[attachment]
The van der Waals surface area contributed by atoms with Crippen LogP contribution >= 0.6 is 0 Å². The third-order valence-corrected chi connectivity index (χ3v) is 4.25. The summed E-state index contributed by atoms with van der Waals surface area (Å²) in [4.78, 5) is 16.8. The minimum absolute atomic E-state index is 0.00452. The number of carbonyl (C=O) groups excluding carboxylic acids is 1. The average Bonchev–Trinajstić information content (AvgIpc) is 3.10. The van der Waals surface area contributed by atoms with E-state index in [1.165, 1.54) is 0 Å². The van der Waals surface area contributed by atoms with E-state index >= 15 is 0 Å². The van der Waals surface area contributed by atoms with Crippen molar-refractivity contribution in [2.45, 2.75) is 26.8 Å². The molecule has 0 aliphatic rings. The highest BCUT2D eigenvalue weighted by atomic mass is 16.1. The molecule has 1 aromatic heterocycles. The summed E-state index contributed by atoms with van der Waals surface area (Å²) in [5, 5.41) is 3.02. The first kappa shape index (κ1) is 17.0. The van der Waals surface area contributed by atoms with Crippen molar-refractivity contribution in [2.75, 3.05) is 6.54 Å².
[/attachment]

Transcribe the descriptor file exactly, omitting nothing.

The van der Waals surface area contributed by atoms with Crippen LogP contribution >= 0.6 is 0 Å². The third-order valence-corrected chi connectivity index (χ3v) is 4.25. The summed E-state index contributed by atoms with van der Waals surface area (Å²) in [4.78, 5) is 16.8. The minimum absolute atomic E-state index is 0.00452. The number of carbonyl (C=O) groups excluding carboxylic acids is 1. The average Bonchev–Trinajstić information content (AvgIpc) is 3.10. The van der Waals surface area contributed by atoms with E-state index in [1.165, 1.54) is 0 Å². The van der Waals surface area contributed by atoms with E-state index >= 15 is 0 Å². The van der Waals surface area contributed by atoms with Crippen molar-refractivity contribution in [2.45, 2.75) is 26.8 Å². The molecule has 0 aliphatic rings. The highest BCUT2D eigenvalue weighted by atomic mass is 16.1. The molecule has 1 aromatic heterocycles. The summed E-state index contributed by atoms with van der Waals surface area (Å²) in [5, 5.41) is 3.02. The first kappa shape index (κ1) is 17.0. The van der Waals surface area contributed by atoms with Crippen molar-refractivity contribution in [2.75, 3.05) is 6.54 Å².